Resurrecting Teflon Ron: A LATE MORNING (IN AMERICA) at Contemporary American Theater Festival
Posted on BroadwayWorld.com July 9, 2018
It is a reasonable guess that most theater-goers who remember Ronald Reagan or have educated themselves about him will think of him as one who did great harm. Under Reagan, the Republican Party accelerated a drift toward racism and reflexive hostility toward all uses of the government to foster the common good; the Iran-Contra deal took place, a marquee event in a program of sponsoring of right-wing militarism and attacks on indigenous populations in Central America; steps were taken toward breaking unions, marking a decisive turning of national policy against the middle class; public health policy took a backseat to homophobia as the AIDS epidemic was ignored for as long as possible; and trickle-down economics, a destructive voodoo that never has worked but has remained Republican orthodoxy, was embraced. A show about Reagan that does not explore how his personality gave rise to such destructiveness is not going to satisfy any well-informed theatergoer.
Yet such a show is unfortunately what playwright Michael Weller has given us in A Late Morning (in America) With Ronald Reagan, receiving its world premiere at this year’s Contemporary American Theater Festival. An interview with Weller published in the CATF website makes clear Weller himself understands the dramatic urgency of the question.
Weller nonetheless re-creates Reagan’s well-known bland agreeableness without doing much to reconcile it with the dissonant malignance of Reagan’s political program. Through his careers in radio, Hollywood, television, and politics, Reagan and his backers fashioned a persona for him, a kind of Teflon shield down which all criticisms were intended to slide. The question that persona often provoked then, and provokes to this day, was and is the extent to which there was any true personality under that Teflon front. Weller seizes on one of Reagan’s most famous movie lines (“Where’s the rest of me?”) to encapsulate it. And it would be the right question, were Weller to ask it more fully – were Weller to ask where was the part of Reagan that allowed him to live with the sheer meanness and regressiveness of his politics.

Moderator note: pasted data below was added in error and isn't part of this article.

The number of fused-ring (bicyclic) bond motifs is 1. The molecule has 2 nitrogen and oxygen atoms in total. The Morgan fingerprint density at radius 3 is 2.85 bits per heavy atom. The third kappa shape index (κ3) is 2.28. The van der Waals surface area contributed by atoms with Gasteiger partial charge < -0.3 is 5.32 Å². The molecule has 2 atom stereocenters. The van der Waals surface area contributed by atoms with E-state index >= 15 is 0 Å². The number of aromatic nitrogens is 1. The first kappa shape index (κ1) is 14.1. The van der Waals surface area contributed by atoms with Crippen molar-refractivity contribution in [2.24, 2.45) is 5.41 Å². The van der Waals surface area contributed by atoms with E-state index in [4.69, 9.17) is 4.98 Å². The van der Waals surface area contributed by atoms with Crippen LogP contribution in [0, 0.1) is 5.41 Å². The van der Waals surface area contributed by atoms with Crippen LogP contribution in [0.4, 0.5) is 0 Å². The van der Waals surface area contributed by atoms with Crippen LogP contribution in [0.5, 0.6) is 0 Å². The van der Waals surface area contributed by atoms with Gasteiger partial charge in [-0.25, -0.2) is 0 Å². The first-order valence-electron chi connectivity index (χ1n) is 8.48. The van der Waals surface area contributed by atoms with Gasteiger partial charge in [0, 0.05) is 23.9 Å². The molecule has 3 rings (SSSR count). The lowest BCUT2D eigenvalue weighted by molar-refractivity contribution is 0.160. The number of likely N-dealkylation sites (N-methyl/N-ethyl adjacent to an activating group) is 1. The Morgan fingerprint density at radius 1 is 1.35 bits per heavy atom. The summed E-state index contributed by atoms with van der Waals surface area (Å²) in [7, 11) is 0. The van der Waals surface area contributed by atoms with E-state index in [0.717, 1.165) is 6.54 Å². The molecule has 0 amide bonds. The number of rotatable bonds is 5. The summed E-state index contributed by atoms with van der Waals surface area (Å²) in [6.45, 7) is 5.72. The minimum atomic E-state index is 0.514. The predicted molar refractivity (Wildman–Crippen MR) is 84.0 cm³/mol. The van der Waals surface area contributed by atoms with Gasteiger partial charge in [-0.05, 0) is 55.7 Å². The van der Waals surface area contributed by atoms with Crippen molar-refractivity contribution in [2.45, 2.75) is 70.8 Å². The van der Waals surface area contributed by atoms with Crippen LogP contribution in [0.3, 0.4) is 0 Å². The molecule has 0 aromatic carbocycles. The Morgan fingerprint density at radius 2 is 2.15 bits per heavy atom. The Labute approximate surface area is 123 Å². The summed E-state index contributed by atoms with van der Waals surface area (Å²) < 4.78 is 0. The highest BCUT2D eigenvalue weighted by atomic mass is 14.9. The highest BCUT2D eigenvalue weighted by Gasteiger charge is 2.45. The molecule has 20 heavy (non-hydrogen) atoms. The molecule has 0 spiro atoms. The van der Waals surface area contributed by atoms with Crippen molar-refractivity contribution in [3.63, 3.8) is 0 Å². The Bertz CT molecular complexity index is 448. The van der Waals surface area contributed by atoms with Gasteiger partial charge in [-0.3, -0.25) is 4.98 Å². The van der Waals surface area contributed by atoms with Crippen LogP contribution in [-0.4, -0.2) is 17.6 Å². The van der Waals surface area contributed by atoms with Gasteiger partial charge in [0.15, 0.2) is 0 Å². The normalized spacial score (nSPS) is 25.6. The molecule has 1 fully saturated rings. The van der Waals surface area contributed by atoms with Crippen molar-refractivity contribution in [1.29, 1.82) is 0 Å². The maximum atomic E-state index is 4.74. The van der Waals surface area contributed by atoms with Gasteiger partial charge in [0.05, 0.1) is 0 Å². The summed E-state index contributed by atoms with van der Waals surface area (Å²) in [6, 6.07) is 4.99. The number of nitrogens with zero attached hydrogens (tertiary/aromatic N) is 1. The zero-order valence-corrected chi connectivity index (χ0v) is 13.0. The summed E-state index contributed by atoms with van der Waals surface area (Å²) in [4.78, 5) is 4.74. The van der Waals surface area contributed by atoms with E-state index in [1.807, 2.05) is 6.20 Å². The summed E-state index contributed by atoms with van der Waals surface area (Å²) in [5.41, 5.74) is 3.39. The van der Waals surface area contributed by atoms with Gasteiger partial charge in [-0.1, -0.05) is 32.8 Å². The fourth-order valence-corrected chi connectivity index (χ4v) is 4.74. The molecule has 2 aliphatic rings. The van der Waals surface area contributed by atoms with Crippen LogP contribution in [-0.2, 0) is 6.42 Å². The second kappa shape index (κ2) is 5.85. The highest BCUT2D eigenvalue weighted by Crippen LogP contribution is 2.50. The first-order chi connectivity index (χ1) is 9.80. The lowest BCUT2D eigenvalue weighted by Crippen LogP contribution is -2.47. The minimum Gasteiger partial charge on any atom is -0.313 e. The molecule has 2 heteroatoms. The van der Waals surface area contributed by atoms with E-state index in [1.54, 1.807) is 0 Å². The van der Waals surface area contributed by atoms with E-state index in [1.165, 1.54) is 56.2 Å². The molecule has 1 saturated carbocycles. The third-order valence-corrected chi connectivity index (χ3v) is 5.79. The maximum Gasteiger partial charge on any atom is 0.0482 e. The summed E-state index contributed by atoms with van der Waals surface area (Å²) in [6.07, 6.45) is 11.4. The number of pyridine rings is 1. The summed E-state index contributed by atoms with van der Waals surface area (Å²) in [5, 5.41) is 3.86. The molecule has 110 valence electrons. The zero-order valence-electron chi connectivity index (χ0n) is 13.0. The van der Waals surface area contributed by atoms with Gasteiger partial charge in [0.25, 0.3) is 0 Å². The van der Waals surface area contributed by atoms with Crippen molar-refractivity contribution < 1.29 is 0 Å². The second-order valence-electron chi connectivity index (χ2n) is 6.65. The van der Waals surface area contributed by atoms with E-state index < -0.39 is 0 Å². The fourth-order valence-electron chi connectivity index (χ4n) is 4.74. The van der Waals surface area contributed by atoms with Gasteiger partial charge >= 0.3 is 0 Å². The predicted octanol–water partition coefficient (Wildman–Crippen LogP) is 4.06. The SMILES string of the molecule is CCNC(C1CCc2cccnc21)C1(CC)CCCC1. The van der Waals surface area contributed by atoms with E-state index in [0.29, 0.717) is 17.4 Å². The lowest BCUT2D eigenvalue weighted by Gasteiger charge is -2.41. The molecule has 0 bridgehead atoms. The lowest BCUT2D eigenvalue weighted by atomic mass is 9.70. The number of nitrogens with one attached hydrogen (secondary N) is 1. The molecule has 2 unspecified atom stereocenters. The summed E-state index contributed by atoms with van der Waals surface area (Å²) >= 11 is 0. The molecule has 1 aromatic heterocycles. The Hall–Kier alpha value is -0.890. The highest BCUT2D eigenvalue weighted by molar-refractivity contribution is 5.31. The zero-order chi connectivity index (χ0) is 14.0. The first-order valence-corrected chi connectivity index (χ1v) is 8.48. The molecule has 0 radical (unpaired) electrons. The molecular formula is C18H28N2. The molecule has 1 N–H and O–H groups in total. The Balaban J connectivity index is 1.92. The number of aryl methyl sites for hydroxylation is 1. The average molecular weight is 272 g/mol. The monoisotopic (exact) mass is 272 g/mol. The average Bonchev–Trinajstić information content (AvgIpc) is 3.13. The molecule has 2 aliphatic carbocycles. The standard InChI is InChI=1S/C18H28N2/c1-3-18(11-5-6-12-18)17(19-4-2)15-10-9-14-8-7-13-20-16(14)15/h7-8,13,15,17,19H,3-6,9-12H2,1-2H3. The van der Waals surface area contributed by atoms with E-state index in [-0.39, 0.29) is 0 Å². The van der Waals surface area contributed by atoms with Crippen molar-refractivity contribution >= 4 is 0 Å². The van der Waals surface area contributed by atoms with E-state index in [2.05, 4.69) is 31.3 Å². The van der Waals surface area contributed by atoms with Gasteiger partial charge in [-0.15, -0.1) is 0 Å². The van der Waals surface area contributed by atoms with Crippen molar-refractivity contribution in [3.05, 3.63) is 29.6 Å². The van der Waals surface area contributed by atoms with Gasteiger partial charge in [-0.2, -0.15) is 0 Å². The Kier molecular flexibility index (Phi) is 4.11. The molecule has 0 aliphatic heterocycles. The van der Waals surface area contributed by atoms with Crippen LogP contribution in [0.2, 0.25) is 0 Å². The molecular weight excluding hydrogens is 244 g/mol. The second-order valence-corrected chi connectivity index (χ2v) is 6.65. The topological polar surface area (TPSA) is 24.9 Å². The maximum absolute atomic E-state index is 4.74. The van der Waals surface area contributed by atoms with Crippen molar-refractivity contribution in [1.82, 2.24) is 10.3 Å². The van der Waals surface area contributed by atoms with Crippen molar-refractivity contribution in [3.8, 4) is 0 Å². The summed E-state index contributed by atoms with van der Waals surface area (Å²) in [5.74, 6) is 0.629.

Nothing prevented Weller from doing so. The show is structured as an end-of-career interview with Reagan. Interviews are by their very nature confrontations in which the interviewee is put to some kind of test. But there is no test here. Whether the interview (with an unseen interlocutor) is actually taking place or is merely an incident of a perimortal fugue state or a figment of Reagan’s disintegrating imagination as he loses his mind to Alzheimer’s or a combination of them remains open and not very important. But to the extent there is in the world of the play an actual interview, it is telling that the interviewer comes from the “Wyoming Horse Breeder’s Monthly,” a fictive publication whose very name amounts to an assurance that Reagan will not be challenged much by its emissary. The non-political focus of a narrowly-focused trade publication would render journalistic curiosity about the bigger and more important questions, particularly those going to the core of a subject’s personality and politics, most unlikely. Weller could have confronted Reagan with a (real or imaginary) true political journalist. As a result of his failure to do so, there is almost no room left for the important questions to intrude.